(Post revised to include City Charter source)
Thanks to those who attended our first media conference of 2012. These conferences are created to provide access, deliver updates on key issues and answer questions from local media.
During my early months in office, I initiated one-on-one and one-on-two informal discussions with council members – still some felt that they were not in the overall conversation. Taking a page from Denver Mayor Hancock’s handbook, I have invited all members of council to join me for an informal collaboration, in a workshop setting, to build dialogue and generate ideas. This is working really well in Denver. All ten elected officials will be in the room at the same time. The first of these meetings will be Wednesday, January 18th, from 10-11:30am. This session is open to the public, but there will be no public comments heard.
There are a few key issues you should know, but first, I would like to thank City Council regarding their efforts on Memorial Hospital, the City’s second biggest asset. When I made the recommendation last August to explore all options for MHS, I knew it would require work and commitment. It’s been a tough road and they’ve accomplished a lot.
Did you know Colorado Springs Utilities has a $125 Million line of credit? I was recently asked to sign a document to renew that line of credit, on short notice without a briefing or discussion on the terms and conditions. But since it’s never wise to sign a document without knowing what you’re agreeing to, Steve Cox and Chris Melcher, our City Attorney, did some research for me and here’s what we’ve learned:
Colorado Springs Utilities has had a line of credit in place the past four years that’s never been used. It costs about $140,000/year in fees. So we’ve paid approximately $540,000 in fees to a bank for something that’s never been used.
Also, it obligates and encumbers the “full faith and credit” of the City of Colorado Springs. Why is this? I believe it’s prudent for the Mayor to delve into something like this to get answers. While it’s standard practice for financial institutions to ask for a guarantee on a line of credit, is it right for us to provide this kind of guarantee? It’s fiscally responsible to evaluate these types of commitments rather than do what we’ve always done.
We’re at a critical step right now regarding Memorial Hospital. It’s time for the rubber to meet the road and the details are critical. Memorial reports to City Council, but the Mayor is required to see that all contracts are faithfully performed. While I have no legal authority over Memorial, the public does expect me to weigh in. We need to look at the key terms and conditions and have a community conversation about how we spend the proceeds. It’s important for me to be involved in that conversation, so I’ll send a letter to Council to reiterate key points, but won’t get into the weeds.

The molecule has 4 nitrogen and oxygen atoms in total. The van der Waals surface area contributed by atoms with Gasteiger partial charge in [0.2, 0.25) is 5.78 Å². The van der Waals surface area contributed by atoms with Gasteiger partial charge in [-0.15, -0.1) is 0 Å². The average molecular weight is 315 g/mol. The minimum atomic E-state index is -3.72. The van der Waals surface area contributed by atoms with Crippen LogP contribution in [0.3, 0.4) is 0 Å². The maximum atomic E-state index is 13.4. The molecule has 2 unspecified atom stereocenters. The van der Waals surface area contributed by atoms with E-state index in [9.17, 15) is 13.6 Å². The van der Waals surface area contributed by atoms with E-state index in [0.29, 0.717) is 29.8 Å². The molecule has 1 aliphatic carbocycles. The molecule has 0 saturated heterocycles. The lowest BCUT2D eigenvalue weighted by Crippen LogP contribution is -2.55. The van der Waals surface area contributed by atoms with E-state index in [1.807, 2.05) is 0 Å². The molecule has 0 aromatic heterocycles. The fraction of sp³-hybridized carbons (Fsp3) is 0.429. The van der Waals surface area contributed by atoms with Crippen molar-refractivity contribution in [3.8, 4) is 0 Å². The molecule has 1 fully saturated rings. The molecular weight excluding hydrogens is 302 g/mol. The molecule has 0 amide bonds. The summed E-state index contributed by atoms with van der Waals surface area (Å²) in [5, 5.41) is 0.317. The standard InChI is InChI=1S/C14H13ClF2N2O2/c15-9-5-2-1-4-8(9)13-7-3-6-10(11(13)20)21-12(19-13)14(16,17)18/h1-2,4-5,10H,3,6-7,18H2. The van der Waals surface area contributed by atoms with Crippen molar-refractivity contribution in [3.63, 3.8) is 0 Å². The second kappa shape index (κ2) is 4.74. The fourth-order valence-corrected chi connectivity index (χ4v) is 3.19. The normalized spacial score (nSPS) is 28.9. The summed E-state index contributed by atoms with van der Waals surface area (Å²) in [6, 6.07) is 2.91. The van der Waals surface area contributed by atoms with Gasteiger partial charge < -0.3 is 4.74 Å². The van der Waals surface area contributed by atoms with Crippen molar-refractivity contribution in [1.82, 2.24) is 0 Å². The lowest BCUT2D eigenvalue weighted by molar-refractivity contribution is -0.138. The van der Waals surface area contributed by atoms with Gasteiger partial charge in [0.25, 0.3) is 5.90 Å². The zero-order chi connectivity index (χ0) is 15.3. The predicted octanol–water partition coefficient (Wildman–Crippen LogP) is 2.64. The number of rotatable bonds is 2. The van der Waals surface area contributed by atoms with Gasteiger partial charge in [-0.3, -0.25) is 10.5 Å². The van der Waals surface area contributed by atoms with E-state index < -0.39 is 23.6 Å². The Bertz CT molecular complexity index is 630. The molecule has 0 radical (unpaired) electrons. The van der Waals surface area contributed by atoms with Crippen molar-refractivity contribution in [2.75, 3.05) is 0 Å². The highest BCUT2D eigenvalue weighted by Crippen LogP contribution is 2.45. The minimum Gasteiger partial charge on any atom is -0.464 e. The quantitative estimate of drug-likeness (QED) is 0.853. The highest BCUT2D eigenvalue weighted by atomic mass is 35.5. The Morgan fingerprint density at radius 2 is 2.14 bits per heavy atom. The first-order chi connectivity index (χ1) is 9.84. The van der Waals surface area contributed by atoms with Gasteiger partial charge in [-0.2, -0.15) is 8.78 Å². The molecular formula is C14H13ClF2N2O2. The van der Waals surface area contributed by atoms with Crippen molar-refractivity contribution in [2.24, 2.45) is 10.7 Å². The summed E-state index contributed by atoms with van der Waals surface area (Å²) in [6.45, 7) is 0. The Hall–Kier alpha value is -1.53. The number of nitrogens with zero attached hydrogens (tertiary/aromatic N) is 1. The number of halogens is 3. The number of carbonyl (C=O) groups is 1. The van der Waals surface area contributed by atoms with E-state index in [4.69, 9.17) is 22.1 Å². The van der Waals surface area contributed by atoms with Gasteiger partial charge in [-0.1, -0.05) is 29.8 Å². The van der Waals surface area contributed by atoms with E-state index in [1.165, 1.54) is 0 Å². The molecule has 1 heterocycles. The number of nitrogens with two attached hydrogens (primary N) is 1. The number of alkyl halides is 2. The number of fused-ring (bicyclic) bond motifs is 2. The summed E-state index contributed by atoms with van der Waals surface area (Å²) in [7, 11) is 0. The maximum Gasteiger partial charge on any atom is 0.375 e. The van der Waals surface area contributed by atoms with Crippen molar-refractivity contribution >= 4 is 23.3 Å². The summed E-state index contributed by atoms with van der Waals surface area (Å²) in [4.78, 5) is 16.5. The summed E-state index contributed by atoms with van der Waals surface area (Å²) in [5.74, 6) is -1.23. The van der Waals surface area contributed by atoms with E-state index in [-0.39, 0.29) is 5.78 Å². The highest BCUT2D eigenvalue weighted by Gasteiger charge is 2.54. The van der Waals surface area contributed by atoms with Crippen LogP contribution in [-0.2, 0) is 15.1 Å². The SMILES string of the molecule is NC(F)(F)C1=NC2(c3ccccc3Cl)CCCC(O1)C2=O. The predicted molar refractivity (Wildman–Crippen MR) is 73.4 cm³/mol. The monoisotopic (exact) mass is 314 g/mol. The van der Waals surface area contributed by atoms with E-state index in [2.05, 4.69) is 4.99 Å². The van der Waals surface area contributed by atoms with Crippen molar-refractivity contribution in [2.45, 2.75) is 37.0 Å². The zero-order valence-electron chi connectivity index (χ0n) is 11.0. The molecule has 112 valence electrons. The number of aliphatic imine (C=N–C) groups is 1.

It’s also time to look at the Big Picture. El Paso County has asked us to provide comments on their Strategic Plan. The City Charter, Article 3-10 (C) states that Council shall maintain a strategic plan which prioritizes goals for the City Council and establish measurable outcomes. Likewise, the City Charter also states, Article 4-40 (b) (1) the Mayor shall maintain and submit to the citizens a strategic plan that prioritizes goals for the City and establishes measurable outcomes. The strategic plan shall include the comprehensive and a five year capitol improvement plan for municipal needs. The plan process shall consider public input. The plan and goals shall be used in the development of the municipal administrative budget. The Mayor shall provide for an annual “State of the City” report to the citizens on progress in meeting the strategic plan.
Regarding questions on the status of a few pending cases, the Terri Velasquez case is a legal matter and our City Attorney’s office is trying to bring it to a close. As you may know, I brought in outside Counsel and there were 25 people interviewed which took 100 hours or more. I expect it to conclude in a matter of weeks. With the VNI case, Interim Police Chief Pete Carey, Sheriff Terry Maketa and I have asked the Colorado Bureau of Investigation to lead an independent investigation. The report is due in a few weeks, so we’re getting close.
And you should know how delighted I am with the performance of Interim Police Chief, Pete Carey. He’s been in this position for three months and has the support of the force and great respect in the community. I’ll be making a decision within the next few weeks whether we should begin a nationwide search or ask Chief Carey to fill the position.
Lastly, I made a commitment when I ran for the Mayor’s office to rebuild trust, harness the power of great ideas and create cutting-edge solutions. Working hard, using all communication vehicles we can, we will continue to work at connecting with the community and will launch the first of our town hall meetings on February 1st.
I want to be available. We’re making progress. We’ll continue to get better!